Yosemite Valley’s harsh terrain kept all but the most intrepid pioneers from settling there through the first half of the 19th century. In 1864, James Mason Hutchings successfully advocated for the area to be set aside as state-maintained parklands, overseen by a Board of Commissioners originally led by Frederick Law Olmsted, Sr. Environmental conservationist John Muir helped make it a national park in 1890. The National Park Service (NPS) was formed in 1916 and has since managed the park.
Established under Stephen T. Mather in 1918 on the northern side of the Yosemite Valley floor, the 46-acre village replaced the 19th-century homesteading settlement once sited in the middle of the valley, which disrupted scenic vistas. At an elevation of almost 4000 feet, the unobtrusive development is nestled against a cliff wall and opens to a sublime panorama of sheer rock outcroppings and grasslands mixed with tall fir and spruce trees. Access roads straddle the Merced River and run the length of the valley floor. In the village, landscape architect Charles Punchard, Jr. laid out a circuitous and irregular street pattern and called for a rustic architectural style composed of rough granite and river stones, wooden clapboard, and logs, which would complement the natural landscape and is now synonymous with the NPS.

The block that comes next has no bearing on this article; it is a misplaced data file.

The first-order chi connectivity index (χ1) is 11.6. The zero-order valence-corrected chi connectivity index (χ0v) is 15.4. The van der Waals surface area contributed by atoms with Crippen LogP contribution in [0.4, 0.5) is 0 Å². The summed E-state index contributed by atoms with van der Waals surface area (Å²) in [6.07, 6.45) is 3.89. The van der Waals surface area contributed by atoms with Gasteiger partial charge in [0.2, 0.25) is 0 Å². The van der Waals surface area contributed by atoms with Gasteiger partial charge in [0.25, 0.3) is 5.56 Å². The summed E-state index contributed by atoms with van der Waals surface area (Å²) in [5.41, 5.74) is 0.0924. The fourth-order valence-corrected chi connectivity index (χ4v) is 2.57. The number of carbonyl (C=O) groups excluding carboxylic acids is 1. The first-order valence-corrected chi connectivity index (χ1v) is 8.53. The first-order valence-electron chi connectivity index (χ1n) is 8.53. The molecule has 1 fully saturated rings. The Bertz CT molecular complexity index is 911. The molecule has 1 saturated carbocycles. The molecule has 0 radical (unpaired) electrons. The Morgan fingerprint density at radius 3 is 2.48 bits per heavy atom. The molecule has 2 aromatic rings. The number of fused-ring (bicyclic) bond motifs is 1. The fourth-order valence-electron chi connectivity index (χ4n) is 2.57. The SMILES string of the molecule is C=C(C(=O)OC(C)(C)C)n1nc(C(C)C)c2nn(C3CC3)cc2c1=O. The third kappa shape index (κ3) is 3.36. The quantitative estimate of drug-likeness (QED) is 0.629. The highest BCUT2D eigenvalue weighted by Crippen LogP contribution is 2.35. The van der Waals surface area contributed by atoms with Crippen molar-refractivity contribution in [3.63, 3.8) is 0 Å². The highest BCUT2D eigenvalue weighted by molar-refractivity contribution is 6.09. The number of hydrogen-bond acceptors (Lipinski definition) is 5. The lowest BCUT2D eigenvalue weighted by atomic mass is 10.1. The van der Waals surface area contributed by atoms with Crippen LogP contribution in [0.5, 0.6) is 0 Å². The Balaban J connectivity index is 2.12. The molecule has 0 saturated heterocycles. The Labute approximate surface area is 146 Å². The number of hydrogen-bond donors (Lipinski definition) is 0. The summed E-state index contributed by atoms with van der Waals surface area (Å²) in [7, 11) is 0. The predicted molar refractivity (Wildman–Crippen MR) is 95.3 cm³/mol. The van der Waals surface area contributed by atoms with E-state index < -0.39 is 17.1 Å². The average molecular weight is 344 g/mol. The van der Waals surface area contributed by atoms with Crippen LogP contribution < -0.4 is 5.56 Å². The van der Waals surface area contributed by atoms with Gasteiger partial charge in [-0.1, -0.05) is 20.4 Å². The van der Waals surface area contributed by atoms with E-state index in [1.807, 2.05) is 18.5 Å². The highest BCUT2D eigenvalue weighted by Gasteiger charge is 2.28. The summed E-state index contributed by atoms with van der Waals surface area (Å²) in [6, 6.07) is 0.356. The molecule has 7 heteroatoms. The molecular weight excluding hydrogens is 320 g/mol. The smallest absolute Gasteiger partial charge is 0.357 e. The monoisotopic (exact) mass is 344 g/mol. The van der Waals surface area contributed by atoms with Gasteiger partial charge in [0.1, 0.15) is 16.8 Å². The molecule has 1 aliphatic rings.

The village’s 68 historic buildings, built between 1918 and 1951, include NPS employee housing and services, a cemetery, a Visitor’s Center, campgrounds, commercial structures, and two chapels. The village was listed in the National Register of Historic Places in 1978.